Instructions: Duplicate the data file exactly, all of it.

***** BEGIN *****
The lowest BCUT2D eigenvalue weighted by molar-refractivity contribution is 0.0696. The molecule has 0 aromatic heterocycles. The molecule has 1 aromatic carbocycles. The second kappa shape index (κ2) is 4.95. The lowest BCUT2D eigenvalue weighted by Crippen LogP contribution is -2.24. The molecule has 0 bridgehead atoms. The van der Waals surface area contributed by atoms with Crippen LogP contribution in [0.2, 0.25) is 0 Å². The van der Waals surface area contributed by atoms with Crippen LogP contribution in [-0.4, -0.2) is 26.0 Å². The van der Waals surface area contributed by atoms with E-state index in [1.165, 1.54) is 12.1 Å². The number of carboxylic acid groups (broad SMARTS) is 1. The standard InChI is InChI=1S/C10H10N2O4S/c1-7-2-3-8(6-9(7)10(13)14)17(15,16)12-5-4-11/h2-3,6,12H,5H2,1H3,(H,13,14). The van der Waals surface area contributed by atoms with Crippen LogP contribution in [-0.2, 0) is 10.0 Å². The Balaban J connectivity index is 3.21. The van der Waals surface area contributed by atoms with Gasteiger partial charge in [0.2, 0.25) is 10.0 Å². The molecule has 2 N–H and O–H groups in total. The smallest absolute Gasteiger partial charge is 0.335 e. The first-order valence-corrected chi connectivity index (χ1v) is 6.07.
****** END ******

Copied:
The lowest BCUT2D eigenvalue weighted by molar-refractivity contribution is 0.0696. The molecule has 0 aromatic heterocycles. The molecule has 1 aromatic carbocycles. The second kappa shape index (κ2) is 4.95. The lowest BCUT2D eigenvalue weighted by Crippen LogP contribution is -2.24. The molecule has 0 bridgehead atoms. The van der Waals surface area contributed by atoms with Crippen LogP contribution in [0.2, 0.25) is 0 Å². The van der Waals surface area contributed by atoms with Crippen LogP contribution in [-0.4, -0.2) is 26.0 Å². The van der Waals surface area contributed by atoms with E-state index in [1.165, 1.54) is 12.1 Å². The number of carboxylic acid groups (broad SMARTS) is 1. The standard InChI is InChI=1S/C10H10N2O4S/c1-7-2-3-8(6-9(7)10(13)14)17(15,16)12-5-4-11/h2-3,6,12H,5H2,1H3,(H,13,14). The van der Waals surface area contributed by atoms with Crippen LogP contribution in [-0.2, 0) is 10.0 Å². The Balaban J connectivity index is 3.21. The van der Waals surface area contributed by atoms with Gasteiger partial charge in [0.2, 0.25) is 10.0 Å². The molecule has 2 N–H and O–H groups in total. The smallest absolute Gasteiger partial charge is 0.335 e. The first-order valence-corrected chi connectivity index (χ1v) is 6.07.